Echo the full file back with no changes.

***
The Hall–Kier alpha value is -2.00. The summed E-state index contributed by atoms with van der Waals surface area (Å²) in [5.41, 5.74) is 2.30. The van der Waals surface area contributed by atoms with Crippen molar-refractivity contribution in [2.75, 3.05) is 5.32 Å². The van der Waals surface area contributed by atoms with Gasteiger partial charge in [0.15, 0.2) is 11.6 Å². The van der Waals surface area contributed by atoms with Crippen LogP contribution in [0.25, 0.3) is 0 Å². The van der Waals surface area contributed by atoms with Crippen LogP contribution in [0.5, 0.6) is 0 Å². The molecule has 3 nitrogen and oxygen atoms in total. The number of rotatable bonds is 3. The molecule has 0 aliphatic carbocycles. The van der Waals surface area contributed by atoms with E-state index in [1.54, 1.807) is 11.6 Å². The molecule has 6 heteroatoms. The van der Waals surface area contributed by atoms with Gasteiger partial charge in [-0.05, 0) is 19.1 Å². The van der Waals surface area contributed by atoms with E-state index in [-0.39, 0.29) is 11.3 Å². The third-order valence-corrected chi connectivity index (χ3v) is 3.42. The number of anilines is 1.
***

The Hall–Kier alpha value is -2.00. The summed E-state index contributed by atoms with van der Waals surface area (Å²) in [5.41, 5.74) is 2.30. The van der Waals surface area contributed by atoms with Crippen molar-refractivity contribution in [2.75, 3.05) is 5.32 Å². The van der Waals surface area contributed by atoms with Gasteiger partial charge in [0.15, 0.2) is 11.6 Å². The van der Waals surface area contributed by atoms with Crippen LogP contribution in [0.25, 0.3) is 0 Å². The van der Waals surface area contributed by atoms with Crippen LogP contribution in [0.5, 0.6) is 0 Å². The molecule has 3 nitrogen and oxygen atoms in total. The number of rotatable bonds is 3. The molecule has 0 aliphatic carbocycles. The van der Waals surface area contributed by atoms with E-state index in [1.54, 1.807) is 11.6 Å². The molecule has 6 heteroatoms. The van der Waals surface area contributed by atoms with Gasteiger partial charge in [-0.05, 0) is 19.1 Å². The van der Waals surface area contributed by atoms with E-state index in [-0.39, 0.29) is 11.3 Å². The third-order valence-corrected chi connectivity index (χ3v) is 3.42. The number of anilines is 1.